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    Quote Originally Posted by Mitsu3000gt View Post
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    Looking at your requirements I think it would be hard to beat an Asus G14 (Ryzen 9 4900HS, 1TB PCIe SSD, RTX 2060 6GB, 16GB 3200Mhz RAM, 1080P 120Hz w/full SRGB coverage) unless 14" is too small of a screen. Meets all of your requirements (including USB C, gaming ability and traveling) and is a beast in creative applications (for the size/price). It's $2K if you pass on the RGB lid and you can also get 32GB RAM if needed. It's $1799 if you are OK with a 4800HS/512GB/1660Ti 6GB which is still incredible performance for the dollar and probably the overall value sweet spot.

    I wouldn't even consider anything with an Intel CPU in the laptop world this year and that will probably also be the case for next year as well. Thermals and performance (especially in creative applications) is so far behind Ryzen 4XXX it's not even funny. The other bonus of not buying an Intel laptop is you no longer have to sacrifice battery life for power - the G14 gets 10-12hr battery life with light tasks and also won't throttle nearly as quickly or as severely. Intel has not changed it's core CPU design in 6 years and is still on ancient 14nm architecture, which is why performance, power consumption, and thermals are so poor in comparison.

    Basically what you get is performance that beats most 10lb 17" gaming laptops in an ultrabook chassis. Nothing else out there like it at the moment. Only downside is you are limited to a RTX 2060 so if you will be needing more power than that, you may have to pick something else but you will take a massive hit in CPU performance, battery life and physical size.

    The Dell XPS lineup is DOA this year because they could have been cheaper, faster, cooler, and longer lasting but they stuck with Intel for brand recognition. Next year, hopefully along with Ryzen 5000 mobile, the XPS laptops will be the go-to choice again.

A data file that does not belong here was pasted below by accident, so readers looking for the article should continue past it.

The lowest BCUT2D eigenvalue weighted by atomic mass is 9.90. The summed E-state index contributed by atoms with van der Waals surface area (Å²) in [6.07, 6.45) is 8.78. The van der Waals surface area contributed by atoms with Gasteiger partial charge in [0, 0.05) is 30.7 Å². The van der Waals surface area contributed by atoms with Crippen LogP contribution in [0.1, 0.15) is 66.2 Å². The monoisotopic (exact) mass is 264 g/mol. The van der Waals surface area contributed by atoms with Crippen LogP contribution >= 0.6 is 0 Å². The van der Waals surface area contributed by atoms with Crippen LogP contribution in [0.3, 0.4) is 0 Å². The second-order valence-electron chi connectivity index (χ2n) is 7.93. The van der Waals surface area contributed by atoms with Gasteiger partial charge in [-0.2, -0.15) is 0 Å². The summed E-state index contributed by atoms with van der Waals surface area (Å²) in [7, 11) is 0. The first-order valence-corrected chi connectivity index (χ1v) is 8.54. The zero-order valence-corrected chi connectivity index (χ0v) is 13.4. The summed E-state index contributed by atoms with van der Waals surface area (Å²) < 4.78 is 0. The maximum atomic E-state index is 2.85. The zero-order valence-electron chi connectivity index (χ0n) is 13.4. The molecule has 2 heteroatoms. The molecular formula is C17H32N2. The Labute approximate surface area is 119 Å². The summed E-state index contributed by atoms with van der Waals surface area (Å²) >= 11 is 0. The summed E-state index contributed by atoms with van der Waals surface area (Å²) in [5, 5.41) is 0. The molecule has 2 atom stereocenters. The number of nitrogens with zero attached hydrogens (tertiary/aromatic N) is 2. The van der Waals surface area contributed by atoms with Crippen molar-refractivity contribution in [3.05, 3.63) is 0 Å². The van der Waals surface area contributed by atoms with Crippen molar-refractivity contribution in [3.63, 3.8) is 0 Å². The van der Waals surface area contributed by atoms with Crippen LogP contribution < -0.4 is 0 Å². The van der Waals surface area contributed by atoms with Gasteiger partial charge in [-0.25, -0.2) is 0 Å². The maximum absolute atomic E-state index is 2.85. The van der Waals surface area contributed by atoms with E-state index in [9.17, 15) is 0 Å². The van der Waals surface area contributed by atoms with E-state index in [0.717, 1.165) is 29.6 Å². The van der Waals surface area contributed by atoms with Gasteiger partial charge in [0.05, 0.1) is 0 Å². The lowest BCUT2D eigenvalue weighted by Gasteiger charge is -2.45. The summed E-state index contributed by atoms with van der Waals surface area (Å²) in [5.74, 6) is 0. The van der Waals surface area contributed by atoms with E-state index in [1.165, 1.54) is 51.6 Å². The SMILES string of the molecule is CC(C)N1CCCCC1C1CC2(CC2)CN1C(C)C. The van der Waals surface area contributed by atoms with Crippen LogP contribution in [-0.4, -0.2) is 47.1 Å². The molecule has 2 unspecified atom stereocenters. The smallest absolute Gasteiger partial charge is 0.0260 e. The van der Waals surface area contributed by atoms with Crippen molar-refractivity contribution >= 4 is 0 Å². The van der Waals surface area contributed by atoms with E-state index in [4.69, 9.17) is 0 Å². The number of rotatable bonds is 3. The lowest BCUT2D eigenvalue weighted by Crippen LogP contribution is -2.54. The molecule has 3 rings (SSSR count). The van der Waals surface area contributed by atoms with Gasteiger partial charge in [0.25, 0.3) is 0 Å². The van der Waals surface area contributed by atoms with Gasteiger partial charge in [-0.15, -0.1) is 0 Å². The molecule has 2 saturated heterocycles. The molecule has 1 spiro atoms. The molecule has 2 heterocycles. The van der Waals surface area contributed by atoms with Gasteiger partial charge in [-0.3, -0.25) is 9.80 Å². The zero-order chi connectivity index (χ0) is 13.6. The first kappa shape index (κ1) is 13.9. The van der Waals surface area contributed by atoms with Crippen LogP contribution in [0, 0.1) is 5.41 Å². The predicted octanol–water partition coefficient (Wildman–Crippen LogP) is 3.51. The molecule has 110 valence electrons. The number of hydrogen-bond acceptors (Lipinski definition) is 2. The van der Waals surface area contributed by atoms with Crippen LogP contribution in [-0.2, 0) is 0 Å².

14" is pretty small for cad work though ... squinting at drawings is never fun and zooming in sometimes isnt an option if you need to see a whole section.

    Though tbh just get a extra monitor for work/home and be set.
    Nolan

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    Quote Originally Posted by pheoxs View Post
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    14" is pretty small for cad work though ... squinting at drawings is never fun and zooming in sometimes isnt an option if you need to see a whole section.

    Though tbh just get a extra monitor for work/home and be set.
    Yup, that's why I mentioned "unless 14" is too small of a screen". I have no idea what he's used to or what he wants, but it will definitely be better for travel/portability and to your point, he can hook up a 30" monitor at his destination if he wants and have the power to run it.

    If you're using it on a plane/bus/car, you will be glad you have 14" ultrabook chassis instead of a 10lb 17" machine as well.

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    Under 2K is gunna be a tough go for what you're doing. I have an MSI 32gb ram i7 2.8ghz 4 core, Quadro m2200 and i don't love it... maybe I'm just picky but i hate any lag when I'm working..

    I ended up going back to a tower and just using my laptop to remote in and sending it to the field with the guys when they're scanning. Justified it by saying i needed more juice for when we process 100+ scan jobs once a year. Maybe I'm crazy i just don't find laptops to run as well as towers? but i too don't know that much about computers haha this is just everyday experience working.

    For Scene and stuff just get the most Ram and processing you can afford. The Graphics cards don't come into play as much for what you do.. a P1000 (or laptop equivelant) is sufficient to run Giant models and Scans so don't break the bank on a huge GPU.


    Edit: and I'm sure you know this, but ALWAYS keep scans/rcp stuff on SSD's... soooo much faster.

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    Quote Originally Posted by JfuckinC View Post
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    Maybe I'm crazy i just don't find laptops to run as well as towers?
    You're not crazy. Desktop hardware is quite a bit better and quite a bit cheaper. Dollar for dollar a desktop will pretty well always outperform a laptop, especially for demanding tasks like gaming or creative/workstation type work.

    Also, there is no laptop screen I am aware of in existence that can be properly calibrated via hardware/LUT, so anyone doing color critical work on them is using an external monitor anyway.

    Laptops have to work within extremely strict thermal limits and power limits (for battery life) that do not apply to the desktop world to nearly the same degree, nor do you have to pay for them all to be packed into an ultra thin package in the case of a desktop.
    Last edited by Mitsu3000gt; 06-26-2020 at 06:00 PM.

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    I'd recommend a smaller laptop and a dock and display at each office
    Quote Originally Posted by Gestalt View Post
    Im the one with a learning disability....

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    Nvidia 650m still delivers for me. 1000+ part assemblies in Inventor runs no problem (i7 with 12-16g ram and ssd)